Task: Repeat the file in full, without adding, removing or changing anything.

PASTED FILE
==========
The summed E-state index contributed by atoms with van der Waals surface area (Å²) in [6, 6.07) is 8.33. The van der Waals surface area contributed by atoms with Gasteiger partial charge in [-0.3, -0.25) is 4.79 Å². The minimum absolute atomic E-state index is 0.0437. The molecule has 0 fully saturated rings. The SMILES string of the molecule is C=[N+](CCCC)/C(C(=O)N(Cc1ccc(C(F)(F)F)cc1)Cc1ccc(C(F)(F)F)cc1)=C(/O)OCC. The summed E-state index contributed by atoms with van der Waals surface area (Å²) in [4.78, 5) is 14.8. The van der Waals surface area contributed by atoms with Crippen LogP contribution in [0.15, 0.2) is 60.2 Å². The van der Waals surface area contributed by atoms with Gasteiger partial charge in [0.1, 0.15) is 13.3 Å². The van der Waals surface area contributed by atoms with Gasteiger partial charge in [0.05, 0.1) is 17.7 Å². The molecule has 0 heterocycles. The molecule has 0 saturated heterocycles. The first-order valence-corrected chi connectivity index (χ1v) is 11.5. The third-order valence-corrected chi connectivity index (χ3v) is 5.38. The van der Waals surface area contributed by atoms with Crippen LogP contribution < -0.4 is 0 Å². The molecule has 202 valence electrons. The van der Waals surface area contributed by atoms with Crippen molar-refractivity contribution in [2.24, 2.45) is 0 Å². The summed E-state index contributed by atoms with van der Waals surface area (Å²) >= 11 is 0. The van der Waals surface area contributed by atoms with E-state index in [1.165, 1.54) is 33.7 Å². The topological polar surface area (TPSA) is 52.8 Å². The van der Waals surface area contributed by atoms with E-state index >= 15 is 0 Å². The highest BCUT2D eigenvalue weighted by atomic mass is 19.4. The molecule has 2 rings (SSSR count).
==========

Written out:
The summed E-state index contributed by atoms with van der Waals surface area (Å²) in [6, 6.07) is 8.33. The van der Waals surface area contributed by atoms with Gasteiger partial charge in [-0.3, -0.25) is 4.79 Å². The minimum absolute atomic E-state index is 0.0437. The molecule has 0 fully saturated rings. The SMILES string of the molecule is C=[N+](CCCC)/C(C(=O)N(Cc1ccc(C(F)(F)F)cc1)Cc1ccc(C(F)(F)F)cc1)=C(/O)OCC. The summed E-state index contributed by atoms with van der Waals surface area (Å²) in [4.78, 5) is 14.8. The van der Waals surface area contributed by atoms with Crippen LogP contribution in [0.15, 0.2) is 60.2 Å². The van der Waals surface area contributed by atoms with Gasteiger partial charge in [0.1, 0.15) is 13.3 Å². The van der Waals surface area contributed by atoms with Gasteiger partial charge in [0.05, 0.1) is 17.7 Å². The molecule has 0 heterocycles. The molecule has 0 saturated heterocycles. The first-order valence-corrected chi connectivity index (χ1v) is 11.5. The third-order valence-corrected chi connectivity index (χ3v) is 5.38. The van der Waals surface area contributed by atoms with Crippen LogP contribution < -0.4 is 0 Å². The molecule has 202 valence electrons. The van der Waals surface area contributed by atoms with Crippen molar-refractivity contribution in [2.24, 2.45) is 0 Å². The summed E-state index contributed by atoms with van der Waals surface area (Å²) >= 11 is 0. The van der Waals surface area contributed by atoms with E-state index in [1.165, 1.54) is 33.7 Å². The topological polar surface area (TPSA) is 52.8 Å². The van der Waals surface area contributed by atoms with E-state index >= 15 is 0 Å². The highest BCUT2D eigenvalue weighted by atomic mass is 19.4. The molecule has 2 rings (SSSR count).